A country’s transportation infrastructure is plugged into other national and supranational networks in such a way as to impact, not just domestic economic interests, but also advance national security and foreign policy objectives.
Dr. Catherine L. PhippsRead More
A trans-Caspian bridge could transform the landlocked condition of Central Asia and Kazakhstan, a revolutionary change psychologically and materially.
Other than the Apollo 11 mission to the moon, it is hard to envision a national transportation project that was less about daily efficiencies and more about psychological conquest than the Kremlin’s effort to build a railroad across Siberia.
For developing economies like Kazakhstan, Asia’s infrastructure push offers opportunities to improve road safety.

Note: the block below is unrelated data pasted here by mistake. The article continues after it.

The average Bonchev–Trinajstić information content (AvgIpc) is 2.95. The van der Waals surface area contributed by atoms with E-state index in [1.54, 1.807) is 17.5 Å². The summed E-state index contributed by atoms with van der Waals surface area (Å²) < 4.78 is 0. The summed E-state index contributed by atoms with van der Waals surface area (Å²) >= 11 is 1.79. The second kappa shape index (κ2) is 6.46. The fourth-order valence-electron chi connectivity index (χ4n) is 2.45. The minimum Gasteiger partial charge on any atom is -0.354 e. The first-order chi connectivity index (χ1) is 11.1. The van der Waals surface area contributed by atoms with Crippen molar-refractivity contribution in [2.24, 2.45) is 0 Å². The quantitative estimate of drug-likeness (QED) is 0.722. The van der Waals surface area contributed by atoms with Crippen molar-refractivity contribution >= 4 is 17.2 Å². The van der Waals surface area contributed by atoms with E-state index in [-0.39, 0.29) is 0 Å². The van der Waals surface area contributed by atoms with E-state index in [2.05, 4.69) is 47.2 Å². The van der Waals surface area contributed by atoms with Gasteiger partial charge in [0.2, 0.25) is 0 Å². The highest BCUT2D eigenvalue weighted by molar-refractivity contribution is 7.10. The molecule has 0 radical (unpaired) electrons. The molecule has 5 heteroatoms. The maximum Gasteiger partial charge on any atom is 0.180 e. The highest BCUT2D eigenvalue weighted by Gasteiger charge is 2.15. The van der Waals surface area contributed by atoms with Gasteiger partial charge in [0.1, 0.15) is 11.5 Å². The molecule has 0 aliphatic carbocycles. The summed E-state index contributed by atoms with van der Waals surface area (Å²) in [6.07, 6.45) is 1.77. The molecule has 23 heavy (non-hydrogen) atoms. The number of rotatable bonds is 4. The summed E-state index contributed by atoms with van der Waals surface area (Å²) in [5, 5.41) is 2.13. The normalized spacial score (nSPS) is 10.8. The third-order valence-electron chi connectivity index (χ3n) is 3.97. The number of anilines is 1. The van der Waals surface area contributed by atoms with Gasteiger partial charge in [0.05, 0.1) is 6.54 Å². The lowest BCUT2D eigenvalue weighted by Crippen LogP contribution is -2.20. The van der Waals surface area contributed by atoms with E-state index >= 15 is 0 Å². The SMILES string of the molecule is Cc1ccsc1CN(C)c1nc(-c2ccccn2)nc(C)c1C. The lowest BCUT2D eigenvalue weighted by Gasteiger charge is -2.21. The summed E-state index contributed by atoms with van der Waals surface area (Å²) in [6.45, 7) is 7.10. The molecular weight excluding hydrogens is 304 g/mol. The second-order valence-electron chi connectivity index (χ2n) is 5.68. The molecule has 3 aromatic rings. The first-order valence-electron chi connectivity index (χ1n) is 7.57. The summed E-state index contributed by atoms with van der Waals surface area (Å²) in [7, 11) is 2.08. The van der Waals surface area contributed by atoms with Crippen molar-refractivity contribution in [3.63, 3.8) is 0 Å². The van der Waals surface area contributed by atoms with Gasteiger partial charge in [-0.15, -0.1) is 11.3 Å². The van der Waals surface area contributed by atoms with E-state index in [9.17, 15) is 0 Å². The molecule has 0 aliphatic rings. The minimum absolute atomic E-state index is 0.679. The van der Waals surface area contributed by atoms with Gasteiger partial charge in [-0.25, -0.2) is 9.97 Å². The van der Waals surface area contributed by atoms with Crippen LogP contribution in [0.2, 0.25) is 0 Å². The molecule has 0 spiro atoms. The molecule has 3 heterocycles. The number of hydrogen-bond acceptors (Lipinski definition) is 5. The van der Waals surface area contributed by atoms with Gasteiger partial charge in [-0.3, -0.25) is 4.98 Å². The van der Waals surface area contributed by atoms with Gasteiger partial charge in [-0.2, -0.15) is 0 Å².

The Panama Canal began with coercion, was built at tremendous human and economic cost, and for decades operated with little benefit to locals. In many ways, Panama’s experience last century underscores the risks for developing countries of pursuing megaprojects with this century’s rising power: China.
As an Asia Pacific power with enormous economic and strategic stakes in the Belt and Road region, the United States cannot afford to sit on the sidelines and watch these ...